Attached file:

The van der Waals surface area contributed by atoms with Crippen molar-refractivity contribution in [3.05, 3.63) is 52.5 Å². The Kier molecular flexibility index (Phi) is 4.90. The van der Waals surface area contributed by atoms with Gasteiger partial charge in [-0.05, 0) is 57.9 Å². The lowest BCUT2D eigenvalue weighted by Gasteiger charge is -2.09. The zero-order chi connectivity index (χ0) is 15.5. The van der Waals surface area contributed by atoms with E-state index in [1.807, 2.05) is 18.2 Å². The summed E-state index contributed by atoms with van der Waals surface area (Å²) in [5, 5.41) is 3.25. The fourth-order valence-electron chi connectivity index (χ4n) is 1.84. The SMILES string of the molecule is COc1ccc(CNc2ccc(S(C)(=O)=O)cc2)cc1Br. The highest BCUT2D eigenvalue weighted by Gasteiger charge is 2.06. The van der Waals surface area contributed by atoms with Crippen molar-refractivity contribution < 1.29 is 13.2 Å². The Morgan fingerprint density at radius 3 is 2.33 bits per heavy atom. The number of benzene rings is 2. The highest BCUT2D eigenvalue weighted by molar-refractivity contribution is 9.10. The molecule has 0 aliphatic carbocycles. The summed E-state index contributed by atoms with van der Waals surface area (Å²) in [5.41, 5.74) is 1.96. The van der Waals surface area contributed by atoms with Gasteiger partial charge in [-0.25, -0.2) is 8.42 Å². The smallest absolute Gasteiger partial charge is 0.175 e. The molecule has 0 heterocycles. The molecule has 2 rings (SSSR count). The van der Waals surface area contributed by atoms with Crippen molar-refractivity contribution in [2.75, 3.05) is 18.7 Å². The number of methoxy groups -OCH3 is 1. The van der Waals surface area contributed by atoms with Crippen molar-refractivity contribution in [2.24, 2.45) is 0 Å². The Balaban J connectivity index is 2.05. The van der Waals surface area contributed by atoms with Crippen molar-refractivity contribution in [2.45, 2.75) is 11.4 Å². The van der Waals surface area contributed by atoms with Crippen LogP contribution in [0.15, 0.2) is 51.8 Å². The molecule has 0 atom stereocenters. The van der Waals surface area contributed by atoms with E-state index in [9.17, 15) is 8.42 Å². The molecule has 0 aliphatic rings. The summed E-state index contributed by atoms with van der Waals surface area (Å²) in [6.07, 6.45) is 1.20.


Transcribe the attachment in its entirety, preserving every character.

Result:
The van der Waals surface area contributed by atoms with Crippen molar-refractivity contribution in [3.05, 3.63) is 52.5 Å². The Kier molecular flexibility index (Phi) is 4.90. The van der Waals surface area contributed by atoms with Gasteiger partial charge in [-0.05, 0) is 57.9 Å². The lowest BCUT2D eigenvalue weighted by Gasteiger charge is -2.09. The zero-order chi connectivity index (χ0) is 15.5. The van der Waals surface area contributed by atoms with E-state index in [1.807, 2.05) is 18.2 Å². The summed E-state index contributed by atoms with van der Waals surface area (Å²) in [5, 5.41) is 3.25. The fourth-order valence-electron chi connectivity index (χ4n) is 1.84. The SMILES string of the molecule is COc1ccc(CNc2ccc(S(C)(=O)=O)cc2)cc1Br. The highest BCUT2D eigenvalue weighted by Gasteiger charge is 2.06. The van der Waals surface area contributed by atoms with Crippen molar-refractivity contribution < 1.29 is 13.2 Å². The Morgan fingerprint density at radius 3 is 2.33 bits per heavy atom. The number of benzene rings is 2. The highest BCUT2D eigenvalue weighted by molar-refractivity contribution is 9.10. The molecule has 0 aliphatic carbocycles. The summed E-state index contributed by atoms with van der Waals surface area (Å²) in [5.41, 5.74) is 1.96. The van der Waals surface area contributed by atoms with Gasteiger partial charge in [-0.25, -0.2) is 8.42 Å². The smallest absolute Gasteiger partial charge is 0.175 e. The molecule has 0 heterocycles. The molecule has 2 rings (SSSR count). The van der Waals surface area contributed by atoms with Crippen molar-refractivity contribution in [2.75, 3.05) is 18.7 Å². The number of methoxy groups -OCH3 is 1. The van der Waals surface area contributed by atoms with Crippen molar-refractivity contribution in [2.24, 2.45) is 0 Å². The Balaban J connectivity index is 2.05. The van der Waals surface area contributed by atoms with Crippen molar-refractivity contribution in [2.45, 2.75) is 11.4 Å². The van der Waals surface area contributed by atoms with Crippen LogP contribution in [0.15, 0.2) is 51.8 Å². The molecule has 0 atom stereocenters. The van der Waals surface area contributed by atoms with E-state index in [9.17, 15) is 8.42 Å². The molecule has 0 aliphatic rings. The summed E-state index contributed by atoms with van der Waals surface area (Å²) in [6.07, 6.45) is 1.20.